Unaware of what awaits,
we enter the narrow hallway.
I soon lose my friends in the pitch-dark,
but can hear their nervous laughter and shrieks.
I feel my way along the walls,
brave each step,
drop as the floorboard gives way,
jump as an ominous voice
warns of dangers ahead.
No way out but through.
I lose my balance
as walls close in and the floor tilts.
We stumble out blinking
in the afternoon sun,
shaken but relieved
to be on firm and steady ground.
We did not choose
the 2020 COVID tour
with its flickers of information,
contradictions, and dark turns.
of our shelters
we are uncertain,
Each step a calculated risk,
Between protection or connection.
We stumble in the shadows
to find our balance,
to move forward
to move through.
Six robins gather in the crabapple tree
They make urgent trips between branches
as if last-minute packing for a long trip
Later in the day, winds will bluster
The first snow through still-green leaves
I am unsettled by this clash of seasons
Too similar to the wars fought daily
In the news between two visions
Of who we are and where we should go.
The outcome of the seasonal clash
is already decided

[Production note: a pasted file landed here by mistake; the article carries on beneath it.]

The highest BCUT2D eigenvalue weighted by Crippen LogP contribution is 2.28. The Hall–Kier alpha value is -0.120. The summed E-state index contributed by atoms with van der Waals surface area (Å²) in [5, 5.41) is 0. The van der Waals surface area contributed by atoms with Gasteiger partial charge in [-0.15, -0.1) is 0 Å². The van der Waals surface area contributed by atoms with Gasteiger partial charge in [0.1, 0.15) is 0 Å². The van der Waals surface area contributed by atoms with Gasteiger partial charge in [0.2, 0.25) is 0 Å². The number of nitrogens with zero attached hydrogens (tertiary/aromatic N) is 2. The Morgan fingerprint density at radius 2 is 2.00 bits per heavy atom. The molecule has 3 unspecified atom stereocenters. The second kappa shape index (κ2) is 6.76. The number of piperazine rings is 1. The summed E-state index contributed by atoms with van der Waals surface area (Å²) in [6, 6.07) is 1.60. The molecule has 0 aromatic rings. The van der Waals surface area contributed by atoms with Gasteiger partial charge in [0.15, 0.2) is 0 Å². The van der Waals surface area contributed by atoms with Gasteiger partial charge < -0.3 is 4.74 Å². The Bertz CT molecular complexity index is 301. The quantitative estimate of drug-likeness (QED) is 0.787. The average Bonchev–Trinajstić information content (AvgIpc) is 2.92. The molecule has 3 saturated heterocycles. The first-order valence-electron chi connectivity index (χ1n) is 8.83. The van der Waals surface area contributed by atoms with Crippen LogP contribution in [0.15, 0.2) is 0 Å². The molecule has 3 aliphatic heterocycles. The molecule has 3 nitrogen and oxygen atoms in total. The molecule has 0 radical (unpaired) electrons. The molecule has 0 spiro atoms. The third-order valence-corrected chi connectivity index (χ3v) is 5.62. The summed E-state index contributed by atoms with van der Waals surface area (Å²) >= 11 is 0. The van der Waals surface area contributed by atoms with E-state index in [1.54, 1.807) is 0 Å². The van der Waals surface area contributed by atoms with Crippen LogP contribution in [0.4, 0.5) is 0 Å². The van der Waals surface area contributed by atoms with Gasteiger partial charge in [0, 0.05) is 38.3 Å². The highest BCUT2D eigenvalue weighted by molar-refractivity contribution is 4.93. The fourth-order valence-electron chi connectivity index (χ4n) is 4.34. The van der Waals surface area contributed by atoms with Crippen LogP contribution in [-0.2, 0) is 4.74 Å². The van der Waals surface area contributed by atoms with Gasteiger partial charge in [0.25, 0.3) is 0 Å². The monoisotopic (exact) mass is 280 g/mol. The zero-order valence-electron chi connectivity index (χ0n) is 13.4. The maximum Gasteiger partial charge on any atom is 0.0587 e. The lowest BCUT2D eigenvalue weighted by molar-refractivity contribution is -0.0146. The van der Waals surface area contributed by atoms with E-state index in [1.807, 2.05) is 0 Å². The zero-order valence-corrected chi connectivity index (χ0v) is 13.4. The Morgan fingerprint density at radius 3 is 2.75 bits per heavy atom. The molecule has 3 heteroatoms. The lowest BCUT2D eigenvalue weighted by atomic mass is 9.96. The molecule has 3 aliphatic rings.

Faded fall will give way to winter
in the great turning.
I take hope in the unseen seeds of spring
already planted in the fallow ground.
May I Ask?
How are you? Our public faces hidden behind masks, it’s hard to know.
Can you hold your vision and your sanity?
What do you do when the dark closes in,
when hope is a faint flicker,
when injustices pile up and overwhelm you?
Can you hold the big picture? The evolutionary necessity of all the current strife when you miss your grandchildren and the ease in which we lived our lives before?
Can you live in chaos when it seems that all is crumbling and still believe that the rebuilding will be better?
What expands your heart? What protects it?
Do you too feel a responsibility for resilience? To hold hope for each other?
Karen Hurley Kuchar is a leadership coach and consultant to nonprofits. As a life-long writer and reader, she is fascinated by both the power and beauty of words. A time of transition in her life was the source of many poems, which are published in a collection entitled, Consider the Lobster.
She holds a Master of Counseling Psychology from George Williams College. Her professional career included both counseling and administrative roles in nonprofit social service organizations. During her time as executive director of Family Shelter Service, she worked with a volunteer group to encourage clients to write about their experiences. Two published anthologies contain survivor stories of heartbreak as well as the resilience of the human spirit, Wings for the Soul and Storms Inside the House.
She lives with her husband in Downers Grove. In addition to her work and writing, she enjoys her grandchildren and spends time in nature, which provides inspiration for many of her poems.